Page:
Conservation group: Please don't kill protected snakes
(Photo: A large South American anaconda in the Amazon basin.)
Director of wildlife conservation group the Wildlife and Environmental Protection for Trinidad and Tobago (WEPTT), Kristopher Rattansingh, said Trinbagonians should not have anything to fear from anacondas, once they are left alone.
Speaking to LoopTT on the recent viral video showing an anaconda tightly wrapped around a caiman in Aripo. Witnesses said the massive snake was approximately 12 feet in length.
Rattansingh said, however, that anacondas are not venomous and play a critical role in maintaining a healthy ecosystem. He is pleading with citizens not to keep killing all the snakes they see, especially the anaconda, which is a protected species.
(Video: Yohann John.)
"Anacondas have always had the misfortune of carrying unfortunate tales of mystery and folklore when in fact; they are just like any other snake, harmless and wanting to be far away from humans. The only difference is, they can grow to much larger sizes than the other species of snakes we have locally."
"Our local species of Anaconda, the Green Anaconda is an uncommon NON-VENOMOUS boa species that are typically found around water or marshy areas. Anacondas are not venomous so they rely on constriction instead to subdue their prey."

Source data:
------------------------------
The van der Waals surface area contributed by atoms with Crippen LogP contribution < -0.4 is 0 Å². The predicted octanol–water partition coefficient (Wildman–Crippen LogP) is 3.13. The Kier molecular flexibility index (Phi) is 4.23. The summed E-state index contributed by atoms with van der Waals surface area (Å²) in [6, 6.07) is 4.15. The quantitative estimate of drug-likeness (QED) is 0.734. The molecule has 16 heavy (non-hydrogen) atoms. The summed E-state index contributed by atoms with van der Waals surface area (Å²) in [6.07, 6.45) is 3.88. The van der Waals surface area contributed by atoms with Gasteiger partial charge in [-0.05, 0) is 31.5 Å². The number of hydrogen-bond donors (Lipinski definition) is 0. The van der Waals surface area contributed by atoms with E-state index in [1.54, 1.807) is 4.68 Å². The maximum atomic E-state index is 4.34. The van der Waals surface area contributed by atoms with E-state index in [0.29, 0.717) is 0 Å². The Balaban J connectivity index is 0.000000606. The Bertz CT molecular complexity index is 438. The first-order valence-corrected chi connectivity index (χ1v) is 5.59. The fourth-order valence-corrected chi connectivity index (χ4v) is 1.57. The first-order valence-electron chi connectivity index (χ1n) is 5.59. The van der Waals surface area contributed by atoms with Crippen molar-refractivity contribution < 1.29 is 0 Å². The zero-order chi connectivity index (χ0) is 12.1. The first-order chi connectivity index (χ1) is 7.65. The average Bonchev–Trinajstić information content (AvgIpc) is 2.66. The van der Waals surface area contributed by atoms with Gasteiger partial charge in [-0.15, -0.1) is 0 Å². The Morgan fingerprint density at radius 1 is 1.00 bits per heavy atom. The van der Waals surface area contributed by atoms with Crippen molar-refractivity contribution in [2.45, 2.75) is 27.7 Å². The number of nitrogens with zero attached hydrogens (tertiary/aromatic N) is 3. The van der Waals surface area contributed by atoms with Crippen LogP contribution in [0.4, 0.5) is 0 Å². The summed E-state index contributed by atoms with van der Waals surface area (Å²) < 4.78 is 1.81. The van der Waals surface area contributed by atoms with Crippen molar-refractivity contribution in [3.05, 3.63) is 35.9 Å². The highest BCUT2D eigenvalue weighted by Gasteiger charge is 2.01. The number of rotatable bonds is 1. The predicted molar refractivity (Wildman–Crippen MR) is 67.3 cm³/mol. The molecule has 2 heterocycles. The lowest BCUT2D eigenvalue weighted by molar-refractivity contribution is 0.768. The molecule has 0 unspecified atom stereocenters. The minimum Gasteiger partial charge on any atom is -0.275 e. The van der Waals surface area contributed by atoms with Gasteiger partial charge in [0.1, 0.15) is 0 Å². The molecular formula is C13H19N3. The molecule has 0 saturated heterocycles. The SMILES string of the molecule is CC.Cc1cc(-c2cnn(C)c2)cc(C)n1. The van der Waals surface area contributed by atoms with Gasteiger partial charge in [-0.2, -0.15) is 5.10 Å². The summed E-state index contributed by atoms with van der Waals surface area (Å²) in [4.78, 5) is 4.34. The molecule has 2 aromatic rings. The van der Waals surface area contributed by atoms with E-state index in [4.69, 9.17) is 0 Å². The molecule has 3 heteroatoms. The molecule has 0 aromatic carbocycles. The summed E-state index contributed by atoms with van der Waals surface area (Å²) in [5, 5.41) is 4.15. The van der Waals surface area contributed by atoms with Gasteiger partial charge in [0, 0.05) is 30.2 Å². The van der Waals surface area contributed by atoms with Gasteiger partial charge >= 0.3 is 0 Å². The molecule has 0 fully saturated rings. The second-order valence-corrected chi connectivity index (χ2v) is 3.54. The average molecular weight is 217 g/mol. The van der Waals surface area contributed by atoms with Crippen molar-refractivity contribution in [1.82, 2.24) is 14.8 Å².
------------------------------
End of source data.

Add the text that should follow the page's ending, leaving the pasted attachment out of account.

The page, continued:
"Anacondas have been known to grow up to 29 feet long, but rest assured we aren’t part of their diet and as long as we leave them alone, they will be on their way as quickly as they showed up," he said.
Rattansingh said in their younger stages, Anacondas will feed on birds and rodent species such as mice and rats, which help control the populations of those species. As they become larger Anacondas feed on larger rodents such as Agouti, Lappe, Capybara, Peccaries and even aquatic species like Caiman.
A pregnant female will produce eggs inside her body 8-12 weeks and then hatch while still inside the mother’s body. She then gives birth to as many as 80 snakes.
Anacondas are also a protected species locally due to their importance to Trinidad and Tobago's local biodiversity and environment. This makes it illegal to kill, harm or keep the species.
"While it may seem like the easiest thing to do is reach for the nearest cutlass, organizations such as the Wildlife and Environmental Protection of Trinidad and Tobago can coordinate assistance for you in removing and relocating the animal so that it can continue to serve its purpose to our ecosystem," he said.
Rattansingh is urging citizens who spot any snakes within their living areas to contact WEPTT who can safely remove them.
The Wildlife and Environmental Protection of Trinidad and Tobago can be reached at 341-9983, 748-7100, 497-3373 or 748-3936 where trained personnel will promptly respond to remove any wildlife species from human encounter.
Visit WEPTT on Facebook at https://www.facebook.com/WEPoTT/
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